I have been trying to use the RFFT functions in the CMSIS DSP library which has been giving me some confusing outputs.

From the documentation:

*Looking at the data, we see that we can uniquely represent the FFT using only N/2 complex numbers. These are packed into the output array in alternating real and imaginary components:*

*X = { real[0], imag[0], real[1], imag[1], real[2], imag[2] ... real[(N/2)-1], imag[(N/2)-1 }*

I took this to mean that after running the rfft function on a sequence of N values, the function would output complex values only up to the N/2th value - ie we would only get the first half of the frequency domain output since the other half is just the complex conjugate of the other.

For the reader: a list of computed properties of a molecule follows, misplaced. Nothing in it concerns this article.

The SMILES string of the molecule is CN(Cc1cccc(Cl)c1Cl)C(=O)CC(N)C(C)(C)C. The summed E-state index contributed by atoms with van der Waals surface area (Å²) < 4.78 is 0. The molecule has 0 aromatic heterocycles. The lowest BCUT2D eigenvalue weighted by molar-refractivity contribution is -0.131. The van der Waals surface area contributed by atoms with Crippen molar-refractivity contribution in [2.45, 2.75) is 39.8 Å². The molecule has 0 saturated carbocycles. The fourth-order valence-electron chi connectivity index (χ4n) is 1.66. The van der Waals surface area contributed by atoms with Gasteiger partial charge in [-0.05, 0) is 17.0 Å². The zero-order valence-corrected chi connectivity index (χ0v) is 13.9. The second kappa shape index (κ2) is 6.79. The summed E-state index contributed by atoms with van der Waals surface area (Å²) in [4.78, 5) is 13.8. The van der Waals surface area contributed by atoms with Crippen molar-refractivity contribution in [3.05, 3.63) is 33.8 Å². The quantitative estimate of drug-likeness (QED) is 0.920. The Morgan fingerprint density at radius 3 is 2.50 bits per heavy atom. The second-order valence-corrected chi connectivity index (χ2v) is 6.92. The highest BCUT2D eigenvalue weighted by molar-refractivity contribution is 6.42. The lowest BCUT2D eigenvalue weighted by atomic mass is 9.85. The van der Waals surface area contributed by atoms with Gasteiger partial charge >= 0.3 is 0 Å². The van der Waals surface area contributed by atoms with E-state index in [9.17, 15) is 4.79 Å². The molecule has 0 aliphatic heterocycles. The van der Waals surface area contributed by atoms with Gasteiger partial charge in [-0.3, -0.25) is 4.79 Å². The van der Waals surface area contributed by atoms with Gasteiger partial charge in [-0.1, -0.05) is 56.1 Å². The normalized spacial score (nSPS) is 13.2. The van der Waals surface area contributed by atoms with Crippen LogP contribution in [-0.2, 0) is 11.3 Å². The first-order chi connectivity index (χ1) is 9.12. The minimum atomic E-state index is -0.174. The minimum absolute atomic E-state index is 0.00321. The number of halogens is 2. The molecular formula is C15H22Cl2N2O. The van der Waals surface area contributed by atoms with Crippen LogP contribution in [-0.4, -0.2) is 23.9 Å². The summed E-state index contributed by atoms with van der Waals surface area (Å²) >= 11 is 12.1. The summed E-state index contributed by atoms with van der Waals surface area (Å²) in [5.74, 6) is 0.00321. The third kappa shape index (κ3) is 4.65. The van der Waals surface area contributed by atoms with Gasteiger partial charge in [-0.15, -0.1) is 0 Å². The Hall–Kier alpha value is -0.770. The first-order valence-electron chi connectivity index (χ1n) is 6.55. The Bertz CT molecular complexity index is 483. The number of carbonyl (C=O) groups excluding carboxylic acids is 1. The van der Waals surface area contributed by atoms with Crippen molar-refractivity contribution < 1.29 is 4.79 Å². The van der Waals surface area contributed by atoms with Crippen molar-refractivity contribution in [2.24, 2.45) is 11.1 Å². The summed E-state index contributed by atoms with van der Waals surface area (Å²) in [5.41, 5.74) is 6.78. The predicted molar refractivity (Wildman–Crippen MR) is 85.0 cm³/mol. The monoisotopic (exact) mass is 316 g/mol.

However, what I found was that the function seemingly outputs both halves.

My code is below:

`float32_t H[1024]; // FIR filter coefficients`

`float32_t magnitude[512];`

`arm_rfft_fast_instance_f32 rfftInstance;`

`arm_rfft_fast_init_f32(&rfftInstance, 1024);`

`arm_rfft_fast_f32(&rfftInstance, H, H, 0);`

`arm_cmplx_mag_f32(H, magnitude, 512); // See image below for output`

I am taking a 1024 point FFT on my filter coefficients, **H**. Given my assumption above, I would have expected only the first half of the spectrum.

Since the output has interlaced real/imag values, 512 complex values would require a 1024 element array.

When I take the magnitude of the output spectrum (see image), I get both halves which runs counter to my expectation. Moreover, given that I get both halves within a space of 512 points, it's almost as if I did a 512-point FFT instead of 1024.

I must be missing something here. Any help is appreciated.

**Resultant magnitude spectrum. Array holding this data has 512 elements. Both halves of the spectrum are present.**